Selenium and preeclampsia: A global perspective
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Preeclampsia is a complex multisystem disorder of pregnancy where oxidative stress plays an important aetiological role. The role of selenium in the synthesis of endogenous antioxidants is well documented, and a significant reduction in selenium has been reported in preeclamptic women. The objective of this study was to map global selenium status and preeclampsia incidence. This study identified peer reviewed journal articles reporting national preeclampsia incidence (%) and matched these with reported values of selenium intake and plasma/serum selenium concentrations (姯L). Matched data were obtained for 45 regions, reporting 6456,570 births, spanning Europe, Asia, Australasia, Africa, North and South America. Increasing plasma selenium concentration was found to be correlated with a reduction in preeclampsia incidence (Pearson's r = -0.604, P < 0.0001). Countries with a reported serum/plasma selenium level of ?95 姯L were considered selenium sufficient and a significant reduction in preeclampsia incidence for countries above this value (P = 0.0007) was noted. Significant reductions in preeclampsia incidence were found to coincide with increases in plasma/serum selenium concentration in the New Zealand (P = 0.0003) and Finland (0.0028) populations following Government intervention. This study supports the hypothesis that selenium supplementation may be beneficial in reducing oxidative stress in women at risk of preeclampsia.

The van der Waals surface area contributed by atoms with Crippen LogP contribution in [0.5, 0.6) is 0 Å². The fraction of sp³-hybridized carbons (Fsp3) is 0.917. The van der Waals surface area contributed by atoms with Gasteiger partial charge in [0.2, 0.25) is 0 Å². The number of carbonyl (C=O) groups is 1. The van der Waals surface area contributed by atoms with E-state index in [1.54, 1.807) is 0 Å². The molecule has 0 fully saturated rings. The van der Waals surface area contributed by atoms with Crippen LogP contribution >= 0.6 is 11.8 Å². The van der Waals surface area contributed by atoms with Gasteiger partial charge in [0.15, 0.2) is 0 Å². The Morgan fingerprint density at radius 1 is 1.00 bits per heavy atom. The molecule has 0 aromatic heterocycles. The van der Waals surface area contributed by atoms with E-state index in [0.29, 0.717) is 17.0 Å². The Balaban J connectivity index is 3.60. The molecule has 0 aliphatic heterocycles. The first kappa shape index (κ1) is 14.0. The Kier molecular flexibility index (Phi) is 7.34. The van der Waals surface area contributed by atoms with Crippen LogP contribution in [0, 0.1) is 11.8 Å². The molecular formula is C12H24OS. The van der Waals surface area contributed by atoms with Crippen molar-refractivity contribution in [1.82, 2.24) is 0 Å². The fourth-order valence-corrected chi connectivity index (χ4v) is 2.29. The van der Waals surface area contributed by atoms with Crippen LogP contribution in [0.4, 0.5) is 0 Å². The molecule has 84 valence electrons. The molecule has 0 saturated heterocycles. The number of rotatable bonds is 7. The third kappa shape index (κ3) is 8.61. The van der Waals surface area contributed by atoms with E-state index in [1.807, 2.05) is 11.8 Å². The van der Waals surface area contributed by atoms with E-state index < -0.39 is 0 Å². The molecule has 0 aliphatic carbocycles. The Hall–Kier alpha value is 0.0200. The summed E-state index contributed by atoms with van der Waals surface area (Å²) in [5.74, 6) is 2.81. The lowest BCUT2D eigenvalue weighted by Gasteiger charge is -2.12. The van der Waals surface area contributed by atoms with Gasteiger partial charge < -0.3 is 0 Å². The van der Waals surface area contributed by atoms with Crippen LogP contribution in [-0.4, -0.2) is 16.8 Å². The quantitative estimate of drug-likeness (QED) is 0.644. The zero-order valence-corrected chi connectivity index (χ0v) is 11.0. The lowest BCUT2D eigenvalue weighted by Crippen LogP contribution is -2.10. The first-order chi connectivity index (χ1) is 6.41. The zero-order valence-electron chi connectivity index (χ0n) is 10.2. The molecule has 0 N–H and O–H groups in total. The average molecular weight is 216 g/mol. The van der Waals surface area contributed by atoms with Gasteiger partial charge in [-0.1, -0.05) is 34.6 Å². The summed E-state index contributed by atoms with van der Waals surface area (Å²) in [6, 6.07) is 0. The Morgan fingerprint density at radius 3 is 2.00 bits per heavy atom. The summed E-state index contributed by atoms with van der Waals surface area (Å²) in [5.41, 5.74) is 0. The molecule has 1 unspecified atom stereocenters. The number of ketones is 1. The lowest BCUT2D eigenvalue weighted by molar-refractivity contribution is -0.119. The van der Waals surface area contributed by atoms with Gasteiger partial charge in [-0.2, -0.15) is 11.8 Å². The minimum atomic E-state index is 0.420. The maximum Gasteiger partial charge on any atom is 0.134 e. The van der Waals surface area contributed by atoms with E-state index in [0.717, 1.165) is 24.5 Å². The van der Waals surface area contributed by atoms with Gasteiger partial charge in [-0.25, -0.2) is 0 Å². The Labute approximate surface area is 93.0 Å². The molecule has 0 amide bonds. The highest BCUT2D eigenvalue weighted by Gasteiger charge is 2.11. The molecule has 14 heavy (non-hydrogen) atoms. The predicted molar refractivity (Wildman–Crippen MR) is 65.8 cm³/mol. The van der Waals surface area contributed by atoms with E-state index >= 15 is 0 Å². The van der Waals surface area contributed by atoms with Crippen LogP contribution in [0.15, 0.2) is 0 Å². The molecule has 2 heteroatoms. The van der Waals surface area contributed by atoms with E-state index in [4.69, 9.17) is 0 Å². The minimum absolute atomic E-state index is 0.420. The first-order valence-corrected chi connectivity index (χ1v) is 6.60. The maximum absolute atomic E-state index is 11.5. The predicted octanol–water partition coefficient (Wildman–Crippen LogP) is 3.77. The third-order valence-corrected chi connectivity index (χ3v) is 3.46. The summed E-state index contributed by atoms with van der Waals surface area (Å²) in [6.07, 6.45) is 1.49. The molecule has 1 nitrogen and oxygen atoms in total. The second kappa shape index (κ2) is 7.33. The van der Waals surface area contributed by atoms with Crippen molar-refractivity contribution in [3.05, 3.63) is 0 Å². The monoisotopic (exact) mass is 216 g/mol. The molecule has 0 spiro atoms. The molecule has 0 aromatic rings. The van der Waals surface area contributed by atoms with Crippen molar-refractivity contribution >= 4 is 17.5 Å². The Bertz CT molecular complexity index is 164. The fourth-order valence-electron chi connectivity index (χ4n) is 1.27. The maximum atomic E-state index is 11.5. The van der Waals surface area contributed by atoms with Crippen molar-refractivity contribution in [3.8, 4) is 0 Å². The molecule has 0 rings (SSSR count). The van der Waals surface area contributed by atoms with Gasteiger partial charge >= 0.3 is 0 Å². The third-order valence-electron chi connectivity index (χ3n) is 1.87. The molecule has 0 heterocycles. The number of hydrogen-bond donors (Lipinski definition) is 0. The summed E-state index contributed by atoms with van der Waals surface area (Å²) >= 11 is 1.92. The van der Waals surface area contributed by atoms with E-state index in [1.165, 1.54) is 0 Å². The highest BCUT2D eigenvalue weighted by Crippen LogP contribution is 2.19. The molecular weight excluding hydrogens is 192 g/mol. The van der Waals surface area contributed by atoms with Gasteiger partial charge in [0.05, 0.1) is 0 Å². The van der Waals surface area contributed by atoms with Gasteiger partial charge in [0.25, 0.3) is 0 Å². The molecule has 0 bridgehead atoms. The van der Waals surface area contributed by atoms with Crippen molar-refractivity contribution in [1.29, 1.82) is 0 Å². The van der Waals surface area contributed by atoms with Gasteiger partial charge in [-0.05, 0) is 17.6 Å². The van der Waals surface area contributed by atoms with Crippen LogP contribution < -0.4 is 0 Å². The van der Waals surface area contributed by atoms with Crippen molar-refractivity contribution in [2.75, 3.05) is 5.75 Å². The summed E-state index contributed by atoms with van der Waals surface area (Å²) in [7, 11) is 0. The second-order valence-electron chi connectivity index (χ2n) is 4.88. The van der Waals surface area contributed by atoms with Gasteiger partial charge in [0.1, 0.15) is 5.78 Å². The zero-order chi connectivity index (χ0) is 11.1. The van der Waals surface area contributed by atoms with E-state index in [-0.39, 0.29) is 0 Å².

Copyright 2011 Elsevier Inc. This is the author-manuscript version of this paper. Reproduced in accordance with the copyright policy of the publisher. Please refer to the journal's website for access to the definitive, published version.
Medicinal and Biomolecular Chemistry not elsewhere classified